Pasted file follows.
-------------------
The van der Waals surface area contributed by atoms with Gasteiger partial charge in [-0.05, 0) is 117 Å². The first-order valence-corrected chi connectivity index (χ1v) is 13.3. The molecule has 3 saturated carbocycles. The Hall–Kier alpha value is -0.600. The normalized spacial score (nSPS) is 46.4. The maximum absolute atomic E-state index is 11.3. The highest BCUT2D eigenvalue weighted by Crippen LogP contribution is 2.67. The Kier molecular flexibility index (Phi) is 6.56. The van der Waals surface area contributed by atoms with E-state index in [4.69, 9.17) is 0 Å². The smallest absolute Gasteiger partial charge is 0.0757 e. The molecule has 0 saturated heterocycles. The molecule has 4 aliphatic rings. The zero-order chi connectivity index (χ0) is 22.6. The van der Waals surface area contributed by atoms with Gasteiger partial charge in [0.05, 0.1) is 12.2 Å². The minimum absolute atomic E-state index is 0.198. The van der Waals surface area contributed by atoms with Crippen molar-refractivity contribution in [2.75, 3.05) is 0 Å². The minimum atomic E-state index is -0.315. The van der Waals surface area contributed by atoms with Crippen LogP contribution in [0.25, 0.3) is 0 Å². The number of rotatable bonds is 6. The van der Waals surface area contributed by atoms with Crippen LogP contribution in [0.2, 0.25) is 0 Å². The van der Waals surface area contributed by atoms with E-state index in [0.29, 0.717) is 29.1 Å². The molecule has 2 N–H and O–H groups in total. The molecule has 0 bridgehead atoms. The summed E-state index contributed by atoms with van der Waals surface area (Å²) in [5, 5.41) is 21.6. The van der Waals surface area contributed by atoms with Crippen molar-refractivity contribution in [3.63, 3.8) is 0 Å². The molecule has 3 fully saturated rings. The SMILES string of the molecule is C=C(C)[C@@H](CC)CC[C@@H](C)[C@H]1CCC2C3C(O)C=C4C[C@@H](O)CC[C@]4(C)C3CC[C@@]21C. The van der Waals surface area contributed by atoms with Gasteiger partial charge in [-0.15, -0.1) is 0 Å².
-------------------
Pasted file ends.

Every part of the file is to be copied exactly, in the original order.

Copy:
The van der Waals surface area contributed by atoms with Gasteiger partial charge in [-0.05, 0) is 117 Å². The first-order valence-corrected chi connectivity index (χ1v) is 13.3. The molecule has 3 saturated carbocycles. The Hall–Kier alpha value is -0.600. The normalized spacial score (nSPS) is 46.4. The maximum absolute atomic E-state index is 11.3. The highest BCUT2D eigenvalue weighted by Crippen LogP contribution is 2.67. The Kier molecular flexibility index (Phi) is 6.56. The van der Waals surface area contributed by atoms with E-state index in [4.69, 9.17) is 0 Å². The smallest absolute Gasteiger partial charge is 0.0757 e. The molecule has 0 saturated heterocycles. The molecule has 4 aliphatic rings. The zero-order chi connectivity index (χ0) is 22.6. The van der Waals surface area contributed by atoms with Gasteiger partial charge in [0.05, 0.1) is 12.2 Å². The minimum absolute atomic E-state index is 0.198. The van der Waals surface area contributed by atoms with Crippen molar-refractivity contribution in [2.75, 3.05) is 0 Å². The minimum atomic E-state index is -0.315. The van der Waals surface area contributed by atoms with Crippen LogP contribution in [0.25, 0.3) is 0 Å². The number of rotatable bonds is 6. The van der Waals surface area contributed by atoms with Crippen LogP contribution in [0.2, 0.25) is 0 Å². The van der Waals surface area contributed by atoms with E-state index in [0.29, 0.717) is 29.1 Å². The molecule has 2 N–H and O–H groups in total. The molecule has 0 bridgehead atoms. The summed E-state index contributed by atoms with van der Waals surface area (Å²) in [5, 5.41) is 21.6. The van der Waals surface area contributed by atoms with Crippen molar-refractivity contribution in [3.63, 3.8) is 0 Å². The molecule has 3 fully saturated rings. The SMILES string of the molecule is C=C(C)[C@@H](CC)CC[C@@H](C)[C@H]1CCC2C3C(O)C=C4C[C@@H](O)CC[C@]4(C)C3CC[C@@]21C. The van der Waals surface area contributed by atoms with Gasteiger partial charge in [-0.15, -0.1) is 0 Å².